£1000 will get you a Yamaha 62 Tenor, not a mint one, unlikely a Purple Logo but it will get you one so long as you`re not in a hurry .....

Buying from America is risky especially with a tenor as it`s travelling a long way, relying on the senders packaging skills (and their description honesty) and not easy to send back if it`s taken a hit - also carriage ,VAT, import duty etc can be cost prohibitive - I`d stick getting from someone you can trust or somewhere who`ll take the thing back easily if it`s a dud .
 

dref

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Some people find the ergonomics of the 10m to be really good,some seem to dislike them. Steven Howard raved about the playability of the 10m . I suppose the advantage of buying modern horns is that you can try them out easily before you buy. This is not so easy to do with vintage . I realize that just because a few pundits praise the merits of something It will not suit everyone. I know that you were involved in the hobby of HI FI some years ago.Do you remember some of the awful and overpriced crap some of the pundits were raving about.
 

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It`s the LH table on these old yank (and later Corton) horns which is the trip-up if you`re used to modern stuff (though selmer invented "modern" with the Super-Balanced action, it took a while for the USA to catch on ;) ) - I found the rest of the 10M a pleasure to play with the loveliest action ..

And yes I do remember Naim ;) . there was a lot of cases of the Emperors new clothes in that business, thankfully Saxes are a LOT easier .. a Hell of a lot easier !
 
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Rob Pealing

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@Ads Thank you for the time and effort you have put into this review. I bought a YAS 280 about 7 months ago, on the strength that it is Yamaha and I had had a rental YAS 26 for a month. I am pleased to see that my money has been well spent. It retrospect it felt stiff when new and after an hour or so's practice a day since buying it the stiffness is disappearing and it is getting easier to play, thought I still need a gorilla grip to play low B and Low Bb repeatedly. I expect a tech can sort that for me.
 

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Yamaha are notorious for setting their actions high and heavy regardless of model , a good tech will have that playing with a featherlight touch and fast :)
 

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nearly 2 months on and I`m still finding this is all the Yamaha Alto I need - I don`t miss the pruple 62 at all , the 280`s less slick action was very quickly adapted to and the sound has all the rudeness and life I could ask for in a Yam .
 

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TJ what ? - S1, The Horn, The Horn Classic, The Horn Classic-II, The Horn Revolution, The Horn Revolution-II, Classic (non horn) Classic II (non Horn), SR, Signature series, Signature Custom, Signature Custom RAW or Hooker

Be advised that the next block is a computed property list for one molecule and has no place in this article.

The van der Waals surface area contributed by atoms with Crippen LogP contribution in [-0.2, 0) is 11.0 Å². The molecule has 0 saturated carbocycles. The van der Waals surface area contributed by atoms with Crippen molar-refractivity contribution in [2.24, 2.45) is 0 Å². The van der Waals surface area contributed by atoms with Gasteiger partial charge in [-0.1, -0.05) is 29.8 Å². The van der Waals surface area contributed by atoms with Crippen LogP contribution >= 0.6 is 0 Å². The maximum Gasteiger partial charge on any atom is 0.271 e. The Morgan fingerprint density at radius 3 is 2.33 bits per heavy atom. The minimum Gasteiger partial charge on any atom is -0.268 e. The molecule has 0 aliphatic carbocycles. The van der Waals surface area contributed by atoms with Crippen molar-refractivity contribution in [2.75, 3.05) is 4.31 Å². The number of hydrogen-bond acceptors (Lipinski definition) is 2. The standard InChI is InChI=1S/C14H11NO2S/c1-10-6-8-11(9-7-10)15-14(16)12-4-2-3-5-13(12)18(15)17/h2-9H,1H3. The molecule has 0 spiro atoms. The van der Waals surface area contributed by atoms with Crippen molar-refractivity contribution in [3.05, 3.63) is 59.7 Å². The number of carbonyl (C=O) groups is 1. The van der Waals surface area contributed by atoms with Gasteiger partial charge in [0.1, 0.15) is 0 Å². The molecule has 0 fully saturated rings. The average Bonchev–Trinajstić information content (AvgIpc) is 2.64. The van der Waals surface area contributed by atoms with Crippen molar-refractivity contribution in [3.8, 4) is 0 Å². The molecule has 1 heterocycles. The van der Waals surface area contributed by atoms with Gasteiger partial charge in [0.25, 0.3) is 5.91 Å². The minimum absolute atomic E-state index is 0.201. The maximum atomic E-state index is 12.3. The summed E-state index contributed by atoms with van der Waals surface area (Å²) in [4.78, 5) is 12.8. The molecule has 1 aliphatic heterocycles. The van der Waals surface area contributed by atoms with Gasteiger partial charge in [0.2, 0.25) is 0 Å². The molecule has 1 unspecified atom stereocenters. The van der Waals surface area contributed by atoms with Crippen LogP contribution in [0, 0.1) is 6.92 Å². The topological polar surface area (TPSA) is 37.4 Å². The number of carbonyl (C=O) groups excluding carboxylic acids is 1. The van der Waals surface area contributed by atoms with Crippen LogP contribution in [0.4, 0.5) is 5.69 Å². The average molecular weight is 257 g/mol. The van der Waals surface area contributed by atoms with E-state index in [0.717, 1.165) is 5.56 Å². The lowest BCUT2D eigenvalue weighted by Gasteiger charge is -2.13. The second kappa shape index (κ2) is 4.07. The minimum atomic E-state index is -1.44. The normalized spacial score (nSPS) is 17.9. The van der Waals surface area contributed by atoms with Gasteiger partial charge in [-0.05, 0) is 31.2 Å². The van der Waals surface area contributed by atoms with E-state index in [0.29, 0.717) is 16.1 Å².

DavidUK

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Prof, why are you always wining on about Ads' obsessions? Is it sour grapes?
Talking of which, and Hooker sax, go to 8:15 here: https://www.youtube.com/watch?v=pPRLX9loAJU

Best I could do... you try finding TJ Hooker, William Shatner, or Captain Kirk playing a saxophone!
 

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TJ hughes has gone Targa . went years ago .
 

Targa

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TJ hughes has gone Targa . went years ago .
Went into administration in 2011, taken over by the Lewis group, (nothing to do with Lewis's), most stores closed, a few remained including London Road.
Still trades as TJ's.
 

Rob Pealing

sax in a kayak (apprentice sax tamer)
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Yamaha are notorious for setting their actions high and heavy regardless of model , a good tech will have that playing with a featherlight touch and fast :)
You are correct I took it to Marius Kowaloski of MKWoodwinds,
He has lubricated it, and done some work on the pads and tone holes and lightened the action and generally serviced it and it is much nicer to play and I no longer need super strong pinkies. $120 well spent.
 

Gareth WG

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Hmmmm these posts have really got me thinking about a YAS 280 now. Pick up nice looking silver plated brand new for £800.
I have only owned one sax. have a friend who has many horns but says the YAS 62 he has, plays too bright for him.

So, as a beginner would i just be able to change mouthpiece to change the YAS 280 sound? Or is that taking away from what this sax is about (prefer darker sound, although in fairness have never played a bright sax.....so what the hell do i truly know?)

I do recall reading an interesting article about how certain saxes have an "in sound", however the YAS 62 (first models) were rated very highly as the player, once changing mouthpieces, could really get any sound they may wish.

I know I should not get too hung up with "all the gear, no idea", ( as still a beginner) but in fairness I have played the same sax, with the same yamaha 4c mouthpiece for 17 months, (have a jody jazz 5 hr now), but I am definitely looking at getting new sax in New Year.........so let me have some fun!!
 

Rob Pealing

sax in a kayak (apprentice sax tamer)
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My understanding is that the mouth piece makes more difference to the sound than the sax, and that mouth pieces with large chambers are darker than those with small chambers.
Have a look and a listen at this, page it might help you work out what you want.
I am using a Yam 7C mp & Legere reeds, if you want to hear it/me then go here (Legere Studio 1.75)
My suggestion is that you try your friend's 62 and take your mp & reed to the shop when you go to buy a new sax.

An after thought: I am not convinced that there is any difference in tone between the Yam 4c and 7c, there is in volume and the amount of air you need to put through it.